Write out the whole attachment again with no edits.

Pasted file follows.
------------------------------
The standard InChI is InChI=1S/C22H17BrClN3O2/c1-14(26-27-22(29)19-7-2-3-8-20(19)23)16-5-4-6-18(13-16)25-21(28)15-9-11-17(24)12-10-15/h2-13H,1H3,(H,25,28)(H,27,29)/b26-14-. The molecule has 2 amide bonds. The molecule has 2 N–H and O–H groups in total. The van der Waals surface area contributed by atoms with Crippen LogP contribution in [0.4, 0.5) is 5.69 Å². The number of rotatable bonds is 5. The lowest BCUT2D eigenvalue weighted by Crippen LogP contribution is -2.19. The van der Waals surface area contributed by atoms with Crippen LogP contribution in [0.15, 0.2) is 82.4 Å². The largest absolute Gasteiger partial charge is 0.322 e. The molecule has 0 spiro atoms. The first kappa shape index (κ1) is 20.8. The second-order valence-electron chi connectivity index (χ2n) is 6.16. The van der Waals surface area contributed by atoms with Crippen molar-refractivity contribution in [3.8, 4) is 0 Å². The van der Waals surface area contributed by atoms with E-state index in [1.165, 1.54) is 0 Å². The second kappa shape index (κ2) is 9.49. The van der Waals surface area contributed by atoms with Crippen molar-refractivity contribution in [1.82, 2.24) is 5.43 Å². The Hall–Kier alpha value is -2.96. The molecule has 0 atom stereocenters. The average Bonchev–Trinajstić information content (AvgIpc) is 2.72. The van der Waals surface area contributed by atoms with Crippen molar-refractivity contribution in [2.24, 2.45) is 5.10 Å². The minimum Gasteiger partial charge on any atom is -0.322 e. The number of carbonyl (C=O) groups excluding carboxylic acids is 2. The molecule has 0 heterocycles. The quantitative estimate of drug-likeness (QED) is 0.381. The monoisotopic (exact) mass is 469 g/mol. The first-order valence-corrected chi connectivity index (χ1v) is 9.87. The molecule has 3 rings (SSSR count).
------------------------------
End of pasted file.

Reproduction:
The standard InChI is InChI=1S/C22H17BrClN3O2/c1-14(26-27-22(29)19-7-2-3-8-20(19)23)16-5-4-6-18(13-16)25-21(28)15-9-11-17(24)12-10-15/h2-13H,1H3,(H,25,28)(H,27,29)/b26-14-. The molecule has 2 amide bonds. The molecule has 2 N–H and O–H groups in total. The van der Waals surface area contributed by atoms with Crippen LogP contribution in [0.4, 0.5) is 5.69 Å². The number of rotatable bonds is 5. The lowest BCUT2D eigenvalue weighted by Crippen LogP contribution is -2.19. The van der Waals surface area contributed by atoms with Crippen LogP contribution in [0.15, 0.2) is 82.4 Å². The largest absolute Gasteiger partial charge is 0.322 e. The molecule has 0 spiro atoms. The first kappa shape index (κ1) is 20.8. The second-order valence-electron chi connectivity index (χ2n) is 6.16. The van der Waals surface area contributed by atoms with Crippen molar-refractivity contribution in [3.8, 4) is 0 Å². The van der Waals surface area contributed by atoms with E-state index in [1.165, 1.54) is 0 Å². The second kappa shape index (κ2) is 9.49. The van der Waals surface area contributed by atoms with Crippen molar-refractivity contribution in [1.82, 2.24) is 5.43 Å². The Hall–Kier alpha value is -2.96. The molecule has 0 atom stereocenters. The average Bonchev–Trinajstić information content (AvgIpc) is 2.72. The van der Waals surface area contributed by atoms with Crippen molar-refractivity contribution in [2.24, 2.45) is 5.10 Å². The minimum Gasteiger partial charge on any atom is -0.322 e. The number of carbonyl (C=O) groups excluding carboxylic acids is 2. The molecule has 0 heterocycles. The quantitative estimate of drug-likeness (QED) is 0.381. The monoisotopic (exact) mass is 469 g/mol. The first-order valence-corrected chi connectivity index (χ1v) is 9.87. The molecule has 3 rings (SSSR count).